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    Regulating IOP in space—and redefining glaucoma

    An idea sprung from a scuba diving trip may have benefits for astronauts and glaucoma patients alike


    Take-home message: John Berdahl, MD, is the developer of Balance Goggles, eyewear intended to help regulate the pressure inside the eye.


    Sioux Falls, SD—Nine years ago, John Berdahl, MD, was on a scuba diving trip with his wife, and had gone down about 30 feet or so, he recollects.

    John Berdahl MDDr. Berdahl“When you’re at 30 feet, there’s 760 mm Hg put everywhere on your body,” he said. “Considering we believe that any IOP above 21 mm Hg is abnormal, I began wondering how I could tolerate 760 mm Hg.”

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    It was that moment when Dr. Berdahl began to think of glaucoma not as a disease confined solely to the ocular system, but as a disease of pressure differences throughout the body. The body uniformly experiences these pressure increases during scuba diving; since pressure rises are not confined to one area the entire body negates the increase.

    “We’ve previously thought of glaucoma as a pressure inside the eye, not a relative-pressure-to-something-else disease,” Dr. Berdahl said. He began exploring (retrospectively) the relationship between IOP and cerebrospinal fluid (CSF) pressure, and others have confirmed the initial hypothesis.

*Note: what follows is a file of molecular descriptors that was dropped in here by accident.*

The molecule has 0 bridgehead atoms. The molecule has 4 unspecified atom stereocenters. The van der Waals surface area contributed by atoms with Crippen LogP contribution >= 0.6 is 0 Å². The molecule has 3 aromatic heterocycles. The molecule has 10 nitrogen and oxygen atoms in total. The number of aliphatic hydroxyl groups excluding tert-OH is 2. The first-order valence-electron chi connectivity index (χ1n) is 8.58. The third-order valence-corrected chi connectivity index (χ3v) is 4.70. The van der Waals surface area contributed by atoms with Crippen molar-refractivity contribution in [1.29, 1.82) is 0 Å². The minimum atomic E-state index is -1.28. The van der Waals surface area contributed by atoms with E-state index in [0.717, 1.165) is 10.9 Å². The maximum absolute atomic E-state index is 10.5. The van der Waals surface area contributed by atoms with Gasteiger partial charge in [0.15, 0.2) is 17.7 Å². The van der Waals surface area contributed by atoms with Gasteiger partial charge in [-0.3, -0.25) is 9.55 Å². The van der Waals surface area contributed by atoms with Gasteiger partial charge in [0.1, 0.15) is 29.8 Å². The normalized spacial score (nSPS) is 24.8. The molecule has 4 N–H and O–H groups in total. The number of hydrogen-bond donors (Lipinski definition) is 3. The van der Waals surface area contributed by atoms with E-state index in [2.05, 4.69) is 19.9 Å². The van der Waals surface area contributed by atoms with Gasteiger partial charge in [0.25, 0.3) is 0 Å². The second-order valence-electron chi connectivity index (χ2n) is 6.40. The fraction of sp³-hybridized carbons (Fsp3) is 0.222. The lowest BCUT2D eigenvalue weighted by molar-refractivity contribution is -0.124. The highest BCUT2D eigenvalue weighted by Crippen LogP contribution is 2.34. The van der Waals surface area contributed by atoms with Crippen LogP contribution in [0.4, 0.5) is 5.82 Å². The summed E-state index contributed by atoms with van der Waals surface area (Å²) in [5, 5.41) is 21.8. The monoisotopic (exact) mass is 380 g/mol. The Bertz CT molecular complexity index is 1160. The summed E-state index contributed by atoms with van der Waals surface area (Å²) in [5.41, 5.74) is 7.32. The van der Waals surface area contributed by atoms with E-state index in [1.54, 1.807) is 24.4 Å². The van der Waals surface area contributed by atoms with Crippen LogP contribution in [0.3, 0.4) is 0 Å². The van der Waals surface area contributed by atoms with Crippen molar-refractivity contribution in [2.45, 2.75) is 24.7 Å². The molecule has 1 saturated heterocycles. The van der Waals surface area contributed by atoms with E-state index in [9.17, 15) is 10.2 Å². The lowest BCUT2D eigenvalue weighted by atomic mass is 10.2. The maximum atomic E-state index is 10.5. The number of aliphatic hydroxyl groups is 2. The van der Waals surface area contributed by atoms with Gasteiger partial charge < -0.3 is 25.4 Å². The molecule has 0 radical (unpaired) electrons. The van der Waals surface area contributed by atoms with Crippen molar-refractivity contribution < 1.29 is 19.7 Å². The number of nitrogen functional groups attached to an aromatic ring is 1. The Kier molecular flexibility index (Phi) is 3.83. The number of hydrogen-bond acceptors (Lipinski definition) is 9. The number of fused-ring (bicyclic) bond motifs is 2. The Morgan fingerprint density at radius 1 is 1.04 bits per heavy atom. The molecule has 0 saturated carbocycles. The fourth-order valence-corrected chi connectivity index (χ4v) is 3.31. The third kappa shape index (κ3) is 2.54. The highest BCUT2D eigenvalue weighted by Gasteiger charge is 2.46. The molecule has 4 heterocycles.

Dr. Berdahl’s studies have been retrospective in nature, identifying people who have had spinal taps who also have glaucoma. He found CSF to be significantly lower in primary open-angle glauoma patients compared to the CSF levels in nonglaucomatous controls.1 Similarly, he found intracranial pressure is lower in POAG and normal tension glaucoma, but elevated in ocular hypertensives.2

    Researchers in Germany and China have done prospective studies with findings consistent with Dr. Berdahl’s.

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    “It really may be that glaucoma is the imbalance between two pressures, not an overall increase in intraocular pressure. We still have work to do to prove that, but it's emerging to be true that that's the case,” he said.

    The NASA angle

    A recent NASA survey found almost 60% of astronauts experience vision issues after various missions, including short-term (90 days) in microgravity environments on Earth. Dr. Berdahl had read that astronauts are developing papilledema—a swelling of the optic nerve; in glaucoma there’s a cupping of the optic nerve.

    Next: Equinox

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